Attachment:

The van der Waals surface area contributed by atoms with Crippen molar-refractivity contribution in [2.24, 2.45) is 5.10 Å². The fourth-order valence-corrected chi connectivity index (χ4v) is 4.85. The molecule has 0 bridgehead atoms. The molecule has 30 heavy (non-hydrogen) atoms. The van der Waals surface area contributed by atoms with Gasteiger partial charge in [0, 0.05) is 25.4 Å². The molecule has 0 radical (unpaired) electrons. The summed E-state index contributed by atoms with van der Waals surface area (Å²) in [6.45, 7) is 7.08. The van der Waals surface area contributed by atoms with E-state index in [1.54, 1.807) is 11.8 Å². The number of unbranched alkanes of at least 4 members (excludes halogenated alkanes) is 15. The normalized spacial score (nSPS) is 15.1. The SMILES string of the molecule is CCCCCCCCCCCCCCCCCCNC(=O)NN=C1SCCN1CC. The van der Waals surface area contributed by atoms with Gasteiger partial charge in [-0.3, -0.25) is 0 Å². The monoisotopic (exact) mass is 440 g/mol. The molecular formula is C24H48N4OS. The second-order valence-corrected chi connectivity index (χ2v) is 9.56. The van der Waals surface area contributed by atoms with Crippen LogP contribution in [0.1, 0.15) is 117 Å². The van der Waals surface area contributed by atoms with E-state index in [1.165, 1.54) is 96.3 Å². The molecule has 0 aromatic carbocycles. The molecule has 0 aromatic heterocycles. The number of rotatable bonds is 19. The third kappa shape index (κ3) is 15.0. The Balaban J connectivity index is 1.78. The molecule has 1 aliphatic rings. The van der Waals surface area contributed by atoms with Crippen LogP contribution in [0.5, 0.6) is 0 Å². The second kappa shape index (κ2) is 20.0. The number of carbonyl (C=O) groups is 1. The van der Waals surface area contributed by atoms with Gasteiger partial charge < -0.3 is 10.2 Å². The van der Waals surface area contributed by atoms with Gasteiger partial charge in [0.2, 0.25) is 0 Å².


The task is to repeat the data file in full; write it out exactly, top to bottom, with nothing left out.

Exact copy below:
The van der Waals surface area contributed by atoms with Crippen molar-refractivity contribution in [2.24, 2.45) is 5.10 Å². The fourth-order valence-corrected chi connectivity index (χ4v) is 4.85. The molecule has 0 bridgehead atoms. The molecule has 30 heavy (non-hydrogen) atoms. The van der Waals surface area contributed by atoms with Gasteiger partial charge in [0, 0.05) is 25.4 Å². The molecule has 0 radical (unpaired) electrons. The summed E-state index contributed by atoms with van der Waals surface area (Å²) in [6.45, 7) is 7.08. The van der Waals surface area contributed by atoms with E-state index in [1.54, 1.807) is 11.8 Å². The number of unbranched alkanes of at least 4 members (excludes halogenated alkanes) is 15. The normalized spacial score (nSPS) is 15.1. The SMILES string of the molecule is CCCCCCCCCCCCCCCCCCNC(=O)NN=C1SCCN1CC. The van der Waals surface area contributed by atoms with Gasteiger partial charge in [-0.3, -0.25) is 0 Å². The monoisotopic (exact) mass is 440 g/mol. The molecular formula is C24H48N4OS. The second-order valence-corrected chi connectivity index (χ2v) is 9.56. The van der Waals surface area contributed by atoms with Crippen LogP contribution in [0.1, 0.15) is 117 Å². The van der Waals surface area contributed by atoms with E-state index in [1.165, 1.54) is 96.3 Å². The molecule has 0 aromatic carbocycles. The molecule has 0 aromatic heterocycles. The number of rotatable bonds is 19. The third kappa shape index (κ3) is 15.0. The Balaban J connectivity index is 1.78. The molecule has 1 aliphatic rings. The van der Waals surface area contributed by atoms with Crippen LogP contribution in [0.5, 0.6) is 0 Å². The second kappa shape index (κ2) is 20.0. The number of carbonyl (C=O) groups is 1. The van der Waals surface area contributed by atoms with Gasteiger partial charge < -0.3 is 10.2 Å². The van der Waals surface area contributed by atoms with Gasteiger partial charge in [0.2, 0.25) is 0 Å².